The main area I wanted to concentrate on was the impact on water statistics so before I put the filter into the main tank I done some water tests and took some samples:

    Water stats: 20/10/2012

    pH: 8.4

    gH: 16

    kH: 18

    NH3: 0

    NO2: 0

    NO3: 25 - 30

    The water testing method was completed in two different environments: "Water A", my main tank with normal statistics and "Water B", a high nutrient surface water tub I got from tesco's which contained excessive amounts of NH3 by using house hold ammonia and rotting prawns.

    By concentrating on ammonia in "water B" I noticed it does bypass the natural process of the Nitrogen Cycle by allowing NH3 to go straight to Nitrogen (N2) in one process. This resulted in what looked like the maturity of the tank within a 24 - 48 hour window with the end result in 0 Ammonia and Nitrite readings.

    As we all know Ammonia is a food source for nitrifying bacteria and is toxic to our fish, It is a key player in the Nitrogen Cycle and it is an important process, in my opinion it is a cycle that we should not look to bypass even with gadgets that claim to do so.

    I was hoping to do further testing on the bacterial colonation of filter media surface area and the filtered water by testing the nitrifying bacteria cultured to compare against another branded filter using these test kits:

    http://www.hach.com/bart-test-for-nitrifying-bacteria-pk-7/product-details?id=7640250882

    But at £70+vat for a pack of tests it was not cost effective at the time.

    With regards to Anaerobic Chamber the media used for this section is not included therefore I am unable to comment on the effect of any anaerobic processes, where dissolved oxygen is absent or only present in small quantities, although I wonder if such media is similar to Matrix and will hopefully be able to comment on this during the cata cartridge review in 2013.

    Lets now look at the end results of this little filter and see the impact on water statistics and organics.

    Water statistics: 01/12/2012

    pH: 8.4

    gH: 16

    kH: 18

    NH3: 0

    NO2: 0

    NO3: 15 - 20

    A strip test was completed after the first few days of installing where I noticed a fair drop in Nitrate (NO3) with a reading of just 5, but over the period of say 6 - 8 weeks with an average of 2 tests each week it slowly creeped up to 15 - 20 and maintained that level with no further increase really bar the odd spike after feeding. Even as I finish writing this article I still only have a level of 20.... to me this filter actually works under the environmental conditions of my tank but results could vary depending on individual bio levels and other filters installed. I think it is important to remember this is still only a filter like every other filter, it is designed to take a certain bio load.

    A water sample was taken this morning and there was a good difference from what was initially viewed under the microscope from the day 1. There was really only one type of algae diatom visible to me with no or very little muck visible. I presume some form of oxidation has taken place, the down fall may be when this filter is switched off as the muck/waste will build up again and if its to quick the bacteria may not be able to handle it and that is when problems may start similar to other oxidizors when you stop using them.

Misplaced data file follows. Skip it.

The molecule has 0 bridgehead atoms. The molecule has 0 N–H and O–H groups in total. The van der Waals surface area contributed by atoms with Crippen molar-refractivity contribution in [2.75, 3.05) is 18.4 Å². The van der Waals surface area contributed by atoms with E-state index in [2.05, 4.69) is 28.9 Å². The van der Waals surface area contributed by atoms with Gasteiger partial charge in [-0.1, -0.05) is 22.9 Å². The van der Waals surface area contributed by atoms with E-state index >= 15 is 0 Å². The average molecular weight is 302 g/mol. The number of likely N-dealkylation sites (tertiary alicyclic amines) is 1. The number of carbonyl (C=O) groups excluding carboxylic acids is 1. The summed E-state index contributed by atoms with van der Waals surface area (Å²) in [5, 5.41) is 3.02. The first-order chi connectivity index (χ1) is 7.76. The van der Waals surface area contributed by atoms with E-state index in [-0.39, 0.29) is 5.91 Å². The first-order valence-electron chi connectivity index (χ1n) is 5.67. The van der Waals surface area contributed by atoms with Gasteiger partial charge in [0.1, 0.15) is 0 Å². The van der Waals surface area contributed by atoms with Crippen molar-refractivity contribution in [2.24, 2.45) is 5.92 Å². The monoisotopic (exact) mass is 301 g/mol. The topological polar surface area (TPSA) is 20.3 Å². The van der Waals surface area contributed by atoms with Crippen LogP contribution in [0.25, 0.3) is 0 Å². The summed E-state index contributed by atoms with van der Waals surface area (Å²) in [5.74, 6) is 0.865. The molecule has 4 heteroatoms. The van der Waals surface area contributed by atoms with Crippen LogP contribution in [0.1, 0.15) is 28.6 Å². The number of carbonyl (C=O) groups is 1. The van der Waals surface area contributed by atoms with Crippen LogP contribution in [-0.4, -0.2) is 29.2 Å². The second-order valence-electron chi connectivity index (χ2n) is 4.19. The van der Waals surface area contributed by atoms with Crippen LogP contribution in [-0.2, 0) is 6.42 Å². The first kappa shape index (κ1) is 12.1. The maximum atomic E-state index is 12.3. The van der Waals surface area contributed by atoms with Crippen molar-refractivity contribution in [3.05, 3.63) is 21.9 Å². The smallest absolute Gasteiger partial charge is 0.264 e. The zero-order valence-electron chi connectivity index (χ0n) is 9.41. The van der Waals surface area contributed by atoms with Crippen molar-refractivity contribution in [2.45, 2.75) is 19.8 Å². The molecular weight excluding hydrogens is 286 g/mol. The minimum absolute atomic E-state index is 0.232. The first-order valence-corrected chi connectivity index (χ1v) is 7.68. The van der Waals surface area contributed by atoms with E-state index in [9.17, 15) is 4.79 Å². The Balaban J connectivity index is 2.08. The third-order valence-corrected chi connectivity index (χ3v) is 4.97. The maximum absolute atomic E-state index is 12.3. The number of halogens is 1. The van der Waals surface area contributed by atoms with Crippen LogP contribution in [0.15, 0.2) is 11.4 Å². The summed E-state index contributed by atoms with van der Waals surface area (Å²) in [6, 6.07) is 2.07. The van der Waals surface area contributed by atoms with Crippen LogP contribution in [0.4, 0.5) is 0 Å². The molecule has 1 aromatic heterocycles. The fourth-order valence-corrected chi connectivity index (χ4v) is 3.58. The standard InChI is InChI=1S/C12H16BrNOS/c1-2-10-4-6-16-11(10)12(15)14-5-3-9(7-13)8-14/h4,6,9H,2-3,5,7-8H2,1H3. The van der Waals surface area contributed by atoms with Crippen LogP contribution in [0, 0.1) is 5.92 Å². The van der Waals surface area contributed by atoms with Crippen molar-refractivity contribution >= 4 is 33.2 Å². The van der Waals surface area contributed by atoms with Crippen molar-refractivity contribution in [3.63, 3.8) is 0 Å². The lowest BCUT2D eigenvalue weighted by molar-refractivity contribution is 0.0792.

With regards to the impact on pathogens at this time I am unable to test for due to no traceable cultures being available.

    Overall I have been fairly happy with the result of this little filter and with internals I always use the venturi not just for the added surface movement but this helps me identify when the filter is becoming clogged up and requires a wash. This filter compared with say the old Fluval 4 not only does the power head look to be a bit more powerful but it also doesn't clog up as quickly as our old trustworthy and reliable Fluval internal range, this could be because the organics and waste have been oxidized or just simply just an improvement in quality due to an extra mechanical & biological filter has been installed.

    Improvements well yes like everything there is always room to improve a product with the main concentration being on the suction cups at the back as previously mentioned. The question I am still asking myself is would I use it as just a stand alone filter or use it in conjunction with other filters and for a purpose only? I will only really be able to comment on this when my studies on this filter is complete in the summer of 2013 after the cata cartridge review so check back for updates.

    I would have liked to have seen an improvement in Oxygen but the problem I had when testing is that I was already at my maximum of how much oxygen my water can hold versus its temperature although there was no decrease.

    This filter wascurrently available from the sponsorat the time with a price of £49.95 which is a reasonable price for this filters capability.

    I hoped you enjoyed reading this review and be sure to let us know your finding as and when you get round to purchasing one of your own.

    All the best & merry christmas to you and your family,

    (edit: never got round to reviewing cartridge as I left the hobby for a while)

Share This Page